Beyond Insurance – Saving Money on Physician Visits This Little Known “Patient Right” Can Reduce Your Costs
A deductible to be paid before health benefits kick in is now the norm for most people. And, as those deductibles go up and up and up each year, fewer and fewer people realize any benefit of even having insurance.
Yes, it’s nice to have coverage there as a security blanket for a major illness, but having insurance may actually cause you to spend more than necessary before your deductible is reached. For most people, meeting their deductible without incurring a major health event is just not happening.
According to an analysis by eHealthInsurance.com of one large insurer’s 2012 claims, just under 11 percent of people with a $2,500 deductible met the deductible for that year. For those with a $5,000 deductible plan, the figure dropped to just under 4 percent. Only 3 percent of people with a $7,500 deductible had that much in claims, and at the $10,000 deductible level the figure was just over 2 percent.
Somehow, in some strange fashion, the insurance industry has shifted medical expenses to the patient.
Let us say that you fall into the 89% (at the $2500 deductible level).
What makes the situation worse for you who are relatively healthy is that you still may need periodic medical care, and during that deductible period. If you don’t know this “patient right” you will likely be spending more than you need to at the doctor’s office.
When you arrive at the physician’s office, after the “hello” the next question is usually, “what is your insurance”. That disclosed, the cost of your visit will be the maximum that the insurance company allows the physician to reimbursed when they, the insurance company, is paying the bill. And that number is often higher than you need to pay. “Your insurance rate (example) for this visits is $130.00.”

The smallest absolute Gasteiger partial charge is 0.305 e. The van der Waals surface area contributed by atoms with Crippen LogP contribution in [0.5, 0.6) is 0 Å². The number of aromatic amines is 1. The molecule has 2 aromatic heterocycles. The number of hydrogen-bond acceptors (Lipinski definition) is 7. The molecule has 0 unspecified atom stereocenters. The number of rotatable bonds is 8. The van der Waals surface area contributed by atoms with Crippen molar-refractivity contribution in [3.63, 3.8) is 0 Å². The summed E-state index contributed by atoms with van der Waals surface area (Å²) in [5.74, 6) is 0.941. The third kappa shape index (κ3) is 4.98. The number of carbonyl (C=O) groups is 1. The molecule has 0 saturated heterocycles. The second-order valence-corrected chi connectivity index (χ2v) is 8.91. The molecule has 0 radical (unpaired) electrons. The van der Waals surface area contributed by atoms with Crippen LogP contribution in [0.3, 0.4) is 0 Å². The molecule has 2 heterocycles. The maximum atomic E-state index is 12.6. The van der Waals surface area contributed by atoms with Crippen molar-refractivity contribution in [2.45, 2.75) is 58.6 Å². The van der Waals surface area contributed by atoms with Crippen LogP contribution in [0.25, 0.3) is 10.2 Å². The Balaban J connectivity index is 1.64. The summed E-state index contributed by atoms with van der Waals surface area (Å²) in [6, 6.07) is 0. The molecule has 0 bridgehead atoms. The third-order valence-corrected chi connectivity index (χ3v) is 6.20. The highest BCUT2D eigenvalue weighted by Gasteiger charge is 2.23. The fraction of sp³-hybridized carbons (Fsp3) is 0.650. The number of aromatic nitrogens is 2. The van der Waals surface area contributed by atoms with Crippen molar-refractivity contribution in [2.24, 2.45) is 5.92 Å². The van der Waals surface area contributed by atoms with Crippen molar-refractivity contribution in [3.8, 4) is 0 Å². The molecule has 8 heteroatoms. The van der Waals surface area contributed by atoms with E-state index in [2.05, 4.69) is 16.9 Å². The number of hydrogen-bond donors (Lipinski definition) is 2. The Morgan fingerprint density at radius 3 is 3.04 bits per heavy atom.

But, it needs not be that high if you consider exercising a right that you have under amendments passed to HIPPA (the Health Insurance Portability and Accountability Act).
There is a provision in HIPPA that give you the right to request to make personal payment for medical services, then and there. And of course your payment will be cash, and now you can ask for the cash price, and most medical practice will discount their services in return for payment at time of service directly from the patient.
When a patient makes this request, which they have the right to do, and pay for the service personally, your medical record for those services are precluded from being reported or otherwise made available to that insurance carrier.
This regulation was created to protect the privacy of the young adults who were now covered under their parent’s policies but did not want their parents to know of such things as abortions, or birth control prescriptions.
Why you are invoking your right to request this HIPPA provided option is not subject to question, and needs to be made clear to the receptionist if needed. It is a right you have under the law, and you can use that right to request to pay cash and to pay at a discount for your care.
There is a downside
Now there is a downside – a risk. What if later in the year you have a major illness? What you have paid using this technique will NOT be counted towards your deductible; you will have to meet that required amount using current payment. This is the risk. If you are in the 11%, 3% or 2% noted above, and you use this technique, you will be paying in essence twice.
That said, if you are in the 89%, 97% or 98%, and you are able to turn this HIPPA right into a cash paying discount, you are ahead of the medical game.
A few finer points. Some offices may not be aware of this HIPAA right, although most are more than willing to offer a cash discount. So start with, “can you offer me a discount on that fee if I pay cash now?” You need only mention your HIPPA right if there is initial resistance.
Not so surprisingly, no insurance company will care to tell you or even your physician about this “HIPPA right.” But, HIPPA is Federal law, and it’s your money.
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This post was written by Robert Goff